yourself and your country is still victory in the Olympic Games.

Cheers for Paul and Kevin, and to the rest of the sailors on the US Team
for their effort and pride in representing the USA in Athens. Citius,
Altius, Fortius.

(Letters selected for publication must include the writer's name and may be
edited for clarity or space - 250 words max. This is not a chat room nor a
bulletin board - you only get one letter per subject, so give it your best
shot and don't whine if others disagree.)

* From Jonathan R Harley, US Sailing Olympic Director: Just a quick about
the 'haveahobieday' web address on some of the ISAF Olympic results pages.
ISAF had so many "hits" every day the results were not able to be viewed
due to the traffic. ISAF (Paul Pascoe) looked for other web sites to post
results to and came up with the Australian Yachting Federation web page for
Asia and Oceania as well as the Hobie page for Europe. I offered the US
Sailing web page but we did not have compatable software. I've copied Paul
who might be able to provide additional technical details.

* From Kevin Samuels: I saw Bill Christopher's letter yesterday remarking
how some of the class results on the ISAF Olympic sailing website were
actually being hosted by a Hobie Cat website. I had also noticed this
connection, but don't look for it anymore. Apparently ISAF must have been
reading Scuttlebutt Thursday morning, and quickly got their webmasters to
change the links. Is there a cover-up in the works?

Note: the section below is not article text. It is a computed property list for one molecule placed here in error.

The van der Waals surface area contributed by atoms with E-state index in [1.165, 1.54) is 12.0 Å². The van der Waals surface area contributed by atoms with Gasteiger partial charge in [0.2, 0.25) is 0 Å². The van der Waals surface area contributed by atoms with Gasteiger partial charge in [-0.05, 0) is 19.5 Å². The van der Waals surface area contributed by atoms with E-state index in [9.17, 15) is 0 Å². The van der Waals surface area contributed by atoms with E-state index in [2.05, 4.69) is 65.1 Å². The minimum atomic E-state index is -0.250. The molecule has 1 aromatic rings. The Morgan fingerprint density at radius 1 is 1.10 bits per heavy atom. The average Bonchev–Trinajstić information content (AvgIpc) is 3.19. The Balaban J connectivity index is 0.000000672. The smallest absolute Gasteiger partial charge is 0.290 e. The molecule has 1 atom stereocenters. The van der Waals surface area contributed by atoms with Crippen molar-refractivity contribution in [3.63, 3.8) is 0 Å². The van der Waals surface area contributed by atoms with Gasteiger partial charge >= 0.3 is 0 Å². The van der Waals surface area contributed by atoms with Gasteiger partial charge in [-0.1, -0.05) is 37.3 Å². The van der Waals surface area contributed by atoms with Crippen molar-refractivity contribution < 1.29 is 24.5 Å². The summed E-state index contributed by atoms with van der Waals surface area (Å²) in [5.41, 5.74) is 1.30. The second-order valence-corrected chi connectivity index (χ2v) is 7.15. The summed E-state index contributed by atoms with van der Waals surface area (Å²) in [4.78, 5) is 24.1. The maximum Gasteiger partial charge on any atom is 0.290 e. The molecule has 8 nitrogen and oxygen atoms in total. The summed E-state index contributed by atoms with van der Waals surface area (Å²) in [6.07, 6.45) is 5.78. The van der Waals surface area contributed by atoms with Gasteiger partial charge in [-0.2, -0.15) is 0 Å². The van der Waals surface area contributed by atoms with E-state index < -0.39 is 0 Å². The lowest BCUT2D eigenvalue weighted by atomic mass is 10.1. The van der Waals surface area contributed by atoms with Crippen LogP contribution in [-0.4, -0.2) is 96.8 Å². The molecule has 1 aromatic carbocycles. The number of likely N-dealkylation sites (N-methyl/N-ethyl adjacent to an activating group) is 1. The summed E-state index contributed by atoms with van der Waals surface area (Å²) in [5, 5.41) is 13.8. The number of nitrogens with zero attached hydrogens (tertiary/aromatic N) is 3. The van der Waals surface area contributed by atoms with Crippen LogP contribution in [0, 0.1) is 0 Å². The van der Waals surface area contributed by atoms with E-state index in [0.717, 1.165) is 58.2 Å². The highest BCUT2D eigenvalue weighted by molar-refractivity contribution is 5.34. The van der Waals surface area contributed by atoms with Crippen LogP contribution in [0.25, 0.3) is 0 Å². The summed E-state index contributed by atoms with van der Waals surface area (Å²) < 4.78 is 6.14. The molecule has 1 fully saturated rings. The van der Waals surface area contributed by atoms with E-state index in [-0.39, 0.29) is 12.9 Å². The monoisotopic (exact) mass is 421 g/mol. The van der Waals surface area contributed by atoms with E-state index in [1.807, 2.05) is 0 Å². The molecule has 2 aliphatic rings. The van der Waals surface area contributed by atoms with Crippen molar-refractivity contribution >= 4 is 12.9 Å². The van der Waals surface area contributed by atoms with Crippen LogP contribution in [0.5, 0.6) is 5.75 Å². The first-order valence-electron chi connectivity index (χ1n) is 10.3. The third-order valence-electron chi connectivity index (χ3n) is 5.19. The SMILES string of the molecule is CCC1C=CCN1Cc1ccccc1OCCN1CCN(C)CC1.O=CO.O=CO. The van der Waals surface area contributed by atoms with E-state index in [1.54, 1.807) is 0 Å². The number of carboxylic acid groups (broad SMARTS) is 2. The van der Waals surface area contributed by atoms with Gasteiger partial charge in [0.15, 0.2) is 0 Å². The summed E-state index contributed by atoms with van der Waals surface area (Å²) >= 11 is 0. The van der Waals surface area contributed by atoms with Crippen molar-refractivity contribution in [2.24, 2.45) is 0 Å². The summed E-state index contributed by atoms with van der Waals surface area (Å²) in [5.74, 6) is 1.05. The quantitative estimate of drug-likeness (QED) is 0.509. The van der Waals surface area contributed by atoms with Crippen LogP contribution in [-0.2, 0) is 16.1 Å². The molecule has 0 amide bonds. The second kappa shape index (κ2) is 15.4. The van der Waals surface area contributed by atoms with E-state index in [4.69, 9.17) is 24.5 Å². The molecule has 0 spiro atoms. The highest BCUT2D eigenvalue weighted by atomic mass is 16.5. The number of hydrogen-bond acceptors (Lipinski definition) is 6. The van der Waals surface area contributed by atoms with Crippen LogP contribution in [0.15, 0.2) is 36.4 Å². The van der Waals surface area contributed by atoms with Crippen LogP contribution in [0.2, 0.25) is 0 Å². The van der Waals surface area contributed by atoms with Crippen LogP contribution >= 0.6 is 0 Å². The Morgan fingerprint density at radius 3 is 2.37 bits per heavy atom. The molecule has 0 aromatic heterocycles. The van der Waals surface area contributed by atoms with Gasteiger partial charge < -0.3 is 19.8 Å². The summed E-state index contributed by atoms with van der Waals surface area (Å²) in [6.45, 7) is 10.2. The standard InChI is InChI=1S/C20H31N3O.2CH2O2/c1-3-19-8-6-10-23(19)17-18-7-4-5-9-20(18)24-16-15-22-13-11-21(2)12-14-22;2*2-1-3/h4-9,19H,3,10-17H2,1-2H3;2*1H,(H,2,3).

* From Peter Huston: If Philippe Kahn wants to help his son Shark become a
better sailor by surrounding him with world class talent, and other US
sailors get the benefit of this training program, where is the harm?

The decline in the ability by the US to win Olympic medals began decades
ago when the shift in Olympic boats went away from those classes in which
we had strength via some combination of Olympic class fleets spread around
the country, to our superior technology, and a lack of talent in other
countries. We then began to manage for medals on a quadrennial basis, with
decent results because we had generations of great sailors who could adapt
to many new Olympic classes. Now, we have a paucity of participation in
many of the Olympic classes, and whatever strength we've been able to show
in the current games is generally because of our older sailors. Suddenly
for the '08 Games we have a stunning lack of depth in almost all classes
with the exception of Star and perhaps the Laser and 49'er. If Kevin
"Backflip" Burnham sails in '08 he will literally be eligible for
membership in AARP, and while I still wouldn't bet against him, relying on
a generation of sailors who grew up in the '70's is not a valid long term
medal strategy.

Philippe offers an interesting and unique alternative to our current medal
draught. Let's applaud and support his efforts.

Some people manage by the book, even though they don't know who wrote the
book or even which book it is.